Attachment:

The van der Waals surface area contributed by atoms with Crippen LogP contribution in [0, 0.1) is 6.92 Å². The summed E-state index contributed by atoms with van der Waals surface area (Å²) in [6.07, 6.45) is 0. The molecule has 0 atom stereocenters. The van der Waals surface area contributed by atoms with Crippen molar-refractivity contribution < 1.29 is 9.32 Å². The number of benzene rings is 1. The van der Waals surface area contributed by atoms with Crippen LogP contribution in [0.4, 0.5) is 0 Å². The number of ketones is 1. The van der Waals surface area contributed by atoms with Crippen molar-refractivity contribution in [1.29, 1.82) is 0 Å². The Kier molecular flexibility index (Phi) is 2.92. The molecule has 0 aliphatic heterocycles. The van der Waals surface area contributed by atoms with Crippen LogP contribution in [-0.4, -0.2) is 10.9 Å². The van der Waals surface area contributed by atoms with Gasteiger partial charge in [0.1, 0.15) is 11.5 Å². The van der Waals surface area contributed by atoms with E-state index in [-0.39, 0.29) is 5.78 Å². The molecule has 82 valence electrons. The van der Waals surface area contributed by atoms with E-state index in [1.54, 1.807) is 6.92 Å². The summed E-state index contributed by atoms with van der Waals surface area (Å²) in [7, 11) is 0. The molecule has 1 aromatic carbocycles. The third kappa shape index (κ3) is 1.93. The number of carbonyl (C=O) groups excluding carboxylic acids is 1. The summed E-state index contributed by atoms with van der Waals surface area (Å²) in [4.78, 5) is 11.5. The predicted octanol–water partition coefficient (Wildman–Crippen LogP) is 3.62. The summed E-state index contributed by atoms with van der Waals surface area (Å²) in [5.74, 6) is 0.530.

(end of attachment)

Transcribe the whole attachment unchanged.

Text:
The van der Waals surface area contributed by atoms with Crippen LogP contribution in [0, 0.1) is 6.92 Å². The summed E-state index contributed by atoms with van der Waals surface area (Å²) in [6.07, 6.45) is 0. The molecule has 0 atom stereocenters. The van der Waals surface area contributed by atoms with Crippen molar-refractivity contribution < 1.29 is 9.32 Å². The number of benzene rings is 1. The van der Waals surface area contributed by atoms with Crippen LogP contribution in [0.4, 0.5) is 0 Å². The number of ketones is 1. The van der Waals surface area contributed by atoms with Crippen molar-refractivity contribution in [1.29, 1.82) is 0 Å². The Kier molecular flexibility index (Phi) is 2.92. The molecule has 0 aliphatic heterocycles. The van der Waals surface area contributed by atoms with Crippen LogP contribution in [-0.4, -0.2) is 10.9 Å². The van der Waals surface area contributed by atoms with Gasteiger partial charge in [0.1, 0.15) is 11.5 Å². The van der Waals surface area contributed by atoms with E-state index in [-0.39, 0.29) is 5.78 Å². The molecule has 82 valence electrons. The van der Waals surface area contributed by atoms with E-state index in [1.54, 1.807) is 6.92 Å². The summed E-state index contributed by atoms with van der Waals surface area (Å²) in [7, 11) is 0. The molecule has 1 aromatic carbocycles. The third kappa shape index (κ3) is 1.93. The number of carbonyl (C=O) groups excluding carboxylic acids is 1. The summed E-state index contributed by atoms with van der Waals surface area (Å²) in [4.78, 5) is 11.5. The predicted octanol–water partition coefficient (Wildman–Crippen LogP) is 3.62. The summed E-state index contributed by atoms with van der Waals surface area (Å²) in [5.74, 6) is 0.530.